Monday, December 20, 2004

Philosophy - Who Needs It


I read the opening words of a speech by Ayn Rand recently, in which she claimed that subscribing to philosophy resulted from the existential questions of man, demanded of him by his nature. "Where am I? How do I know it? What should I do?"

I would like to attack this as the basis for philosophy. Firstly, too many philosophers in history have attempted to ground their theories in 'unassailable truths' - axioms, or things held to be self-obvious, or some kind of ontology that enables a consistent understanding of the universe. They have all fallen, so reliably that nobody has philosophies any more, they only study those of others. Ayn Rand, like so many before her, has here tried to sell her philosophy on the attractiveness of this grounding.

It has been proven (he says waving his hands vigorously) that human cognition starts neither at the most basic, nor the most complex levels. Ayn Rand actually accepts this if you read more widely, but still insists in this speech on starting not from the most relevant parts of her philosophy, but from its grounding.

Attacking any such arbitrary decision is almost painfully easy. Firstly, one can attack the sentence "What should I do" as already pre-supposing normativity - the idea that we "ought" to do anything. More simply one could say "What shall I do?" The other two sentences are just as laden with preconceptions. When I wake up in the morning, I don't think "where am I?". Usually, I think "oh damn, the alarm clock". Her lost astronaut is unlikely to think "where am I" with any particular cardinality - it will be just another thought in the mix.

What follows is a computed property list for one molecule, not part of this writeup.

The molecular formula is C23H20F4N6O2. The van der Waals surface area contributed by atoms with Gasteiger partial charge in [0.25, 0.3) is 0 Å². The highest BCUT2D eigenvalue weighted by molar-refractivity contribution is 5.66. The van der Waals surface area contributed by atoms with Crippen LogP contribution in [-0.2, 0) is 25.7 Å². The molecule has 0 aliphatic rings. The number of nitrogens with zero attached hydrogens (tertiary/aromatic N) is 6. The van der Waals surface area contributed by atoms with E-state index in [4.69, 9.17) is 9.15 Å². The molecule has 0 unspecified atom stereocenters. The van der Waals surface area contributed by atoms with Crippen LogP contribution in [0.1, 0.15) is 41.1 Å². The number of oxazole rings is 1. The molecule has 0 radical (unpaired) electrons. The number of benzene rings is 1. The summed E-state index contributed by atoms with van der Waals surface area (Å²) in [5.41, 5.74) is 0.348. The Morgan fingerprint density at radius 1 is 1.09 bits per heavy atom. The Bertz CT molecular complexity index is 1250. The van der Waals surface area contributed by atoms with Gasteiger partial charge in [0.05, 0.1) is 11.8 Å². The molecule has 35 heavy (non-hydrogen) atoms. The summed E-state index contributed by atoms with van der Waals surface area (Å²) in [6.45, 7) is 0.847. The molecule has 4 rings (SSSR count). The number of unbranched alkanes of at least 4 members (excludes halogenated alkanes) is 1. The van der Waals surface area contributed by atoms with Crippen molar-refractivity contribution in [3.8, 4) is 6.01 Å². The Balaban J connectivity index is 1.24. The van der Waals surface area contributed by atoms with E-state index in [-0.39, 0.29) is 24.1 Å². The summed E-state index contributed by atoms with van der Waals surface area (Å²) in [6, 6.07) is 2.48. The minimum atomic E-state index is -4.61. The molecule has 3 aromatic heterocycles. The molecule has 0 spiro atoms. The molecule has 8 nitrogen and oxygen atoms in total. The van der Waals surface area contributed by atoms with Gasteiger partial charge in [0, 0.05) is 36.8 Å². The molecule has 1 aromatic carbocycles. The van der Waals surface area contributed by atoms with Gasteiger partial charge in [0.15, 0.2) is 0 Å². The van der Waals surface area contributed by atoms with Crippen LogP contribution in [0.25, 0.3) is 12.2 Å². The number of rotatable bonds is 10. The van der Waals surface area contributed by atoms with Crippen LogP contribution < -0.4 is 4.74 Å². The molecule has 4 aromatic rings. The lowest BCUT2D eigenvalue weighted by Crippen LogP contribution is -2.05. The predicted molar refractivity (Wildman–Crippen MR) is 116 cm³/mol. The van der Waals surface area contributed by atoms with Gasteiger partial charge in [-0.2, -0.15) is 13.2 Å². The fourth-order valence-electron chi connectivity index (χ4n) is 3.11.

Of course, all I am doing is attacking her choice as being too "high level" as being an arbitrary and poorly chosen entry point into accepting a philosophical system. But it is worth making that kind of attack, because it is precisely that kind of weakness of approach which leads to ordinary people feeling disconnected with philosophy.

Being a philosopher, I don't _need_ to present what I think the right approach is, but as an egoistical blogger, I suppose I ought to. If I were try to persuade someone of the value of philosophy, I would appeal to its interesting nature, its ability to help us structure and understand our thoughts so that we may better address every problem we face and to eternal struggle of humanity to deal with our dreams and our desires. Philosophy is to naive thought as investment is to a salary. Ayn Rand's philosophy is not a bad one - plenty of people find a lot of merit in it - but it is a mistake on her part to assert that it is the most "obvious" or even the most "rational", because all of those assertions pre-suppose her own ideals.


Blogger undergroundman said...

When you start asking existential question: where am I, what am I doing here, what do I really know -- then you start venturing into philosophy. That's why such questions are a grounding for philosophy.

1/10/2007 12:04:00 AM  

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